a therapeutic dose of orange....
as she recalls french doors, curtained with 70's Hicks linen
EmpireLady has made a visual list of all things orange:
Late last year on September 19 it was announced that Margaret Olley had signed a personal cheque for $1 million to enable Edmund Capon to secure Paul Cezanne's post-impressionist painting 'Bords De La Marne' for $16.2 million for the Art Gallery of NSW. "I told him before he went on holiday that if he found a Cezanne I would give him a million dollars," she says. The money was the proceeds from her latest exhibition, kept in an art trust for this purpose. Miss Olley, now 86, has been a prolific patron of the visual arts throughout her life and this donation is perhaps her most dramatic gesture, done in public to inspire others also to donate to the cause. About 85 per cent of the price of the painting has been raised so far. She has also donated either her own work or examples from her private collection to regional and metropolitan galleries throughout her life, usually without any fanfare.
In an age where investing in art has become a national obsession, here is someone who happily gives hers away. Her paintings are now in the blue-chip category but she still prefers a simple life, part of her philosophy for happiness. Miss Olley comes from a humble background, being raised near Lismore during the Depression. As a young child she remembers not getting any pocket money unless she made her bed. As a student in Sydney she paid her way through art school by grape-picking and painting theatre sets for two shillings and sixpence an hour. "I learned generosity at my mother's knee," she says. "My mother and father were the most generous people. My father caught more fish than we ever needed, so he gave the rest away to neighbours. He grew his own vegetables, so he gave them away as well. I learned from them that giving is much better than receiving."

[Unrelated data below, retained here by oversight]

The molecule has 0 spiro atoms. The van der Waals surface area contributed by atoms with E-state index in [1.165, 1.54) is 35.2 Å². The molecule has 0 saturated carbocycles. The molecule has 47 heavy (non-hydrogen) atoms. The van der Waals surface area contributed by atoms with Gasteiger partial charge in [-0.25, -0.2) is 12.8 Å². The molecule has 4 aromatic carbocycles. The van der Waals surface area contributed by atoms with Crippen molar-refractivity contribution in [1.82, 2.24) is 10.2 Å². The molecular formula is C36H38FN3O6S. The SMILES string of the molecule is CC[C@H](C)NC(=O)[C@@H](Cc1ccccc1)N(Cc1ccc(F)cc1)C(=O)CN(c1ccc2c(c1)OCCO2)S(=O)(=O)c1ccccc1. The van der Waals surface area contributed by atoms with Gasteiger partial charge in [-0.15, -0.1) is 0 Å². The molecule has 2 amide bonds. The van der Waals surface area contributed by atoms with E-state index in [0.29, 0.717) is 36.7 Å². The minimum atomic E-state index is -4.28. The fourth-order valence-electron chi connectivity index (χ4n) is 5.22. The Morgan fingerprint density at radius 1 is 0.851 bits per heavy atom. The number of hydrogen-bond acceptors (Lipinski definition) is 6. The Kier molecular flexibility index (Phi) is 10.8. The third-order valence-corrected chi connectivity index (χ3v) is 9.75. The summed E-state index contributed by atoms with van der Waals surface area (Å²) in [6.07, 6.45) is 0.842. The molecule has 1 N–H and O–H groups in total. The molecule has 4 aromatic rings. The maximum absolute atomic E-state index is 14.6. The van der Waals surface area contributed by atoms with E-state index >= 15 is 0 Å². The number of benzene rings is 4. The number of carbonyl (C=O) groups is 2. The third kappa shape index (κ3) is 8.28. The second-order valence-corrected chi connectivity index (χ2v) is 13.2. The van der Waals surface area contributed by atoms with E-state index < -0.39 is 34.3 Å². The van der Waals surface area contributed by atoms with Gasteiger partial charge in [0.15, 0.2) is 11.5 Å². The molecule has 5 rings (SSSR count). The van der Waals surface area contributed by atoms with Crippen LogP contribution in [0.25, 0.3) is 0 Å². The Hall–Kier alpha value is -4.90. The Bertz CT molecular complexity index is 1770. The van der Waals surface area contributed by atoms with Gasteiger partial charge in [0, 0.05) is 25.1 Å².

She has had periods of great struggle. She once bought a small property near Newcastle and paid it off through her painting. This was before her work sold for anything close to today's values and she came close to losing the place. She can recall sleeping with the cheque-book open next to her so that she wouldn't forget to make the next repayment. "I worked hard to make myself independent by painting ..... if you're doing what you want to do, it doesn't cost much to live."
Miss Olley states "As you get older, you move to a point where you can give back to society .... the world would be a much better place if all the retired teachers, accountants, plumbers and butchers were encouraged to give back a little bit of their knowledge to society." Giving back is what she has done by helping fund the acquisition of the Cezanne painting. She calls it the most important work in the gallery and hopes it will inspire a new generation of artists in the same way that his work inspired her as a young woman. She sees it as a great investment in social as well as financial terms. "My donation is just the beginning," she says. "I hope that everyone gives what they can."
Biggest break When I came down from Lismore and went to East Sydney Tech [now the National Art School].
Biggest achievement Handing over the money for the Cezanne is the most important thing I have done. I've never written a cheque for a million before. I had to ask Edmund: how many 0s?
Biggest regret None. Regrets are a waste of time.
Best investment Friendships. Unfortunately I've always preferred the company of older people, so that makes it pretty difficult at my age.
Worst investment Buying that property in Newcastle, I suppose. I'm much happier living here in Sydney.
Attitude to money It's only paper, isn't it?
Personal philosophy I don't understand the current obsession with the "me" and the "I". The best way to exist is to forget about yourself and just get on with it.
'Nichols Canyon Road'
and 'A Bigger Grand Canyon' at the Australian National Gallery
EmpireLady would very much like one of these.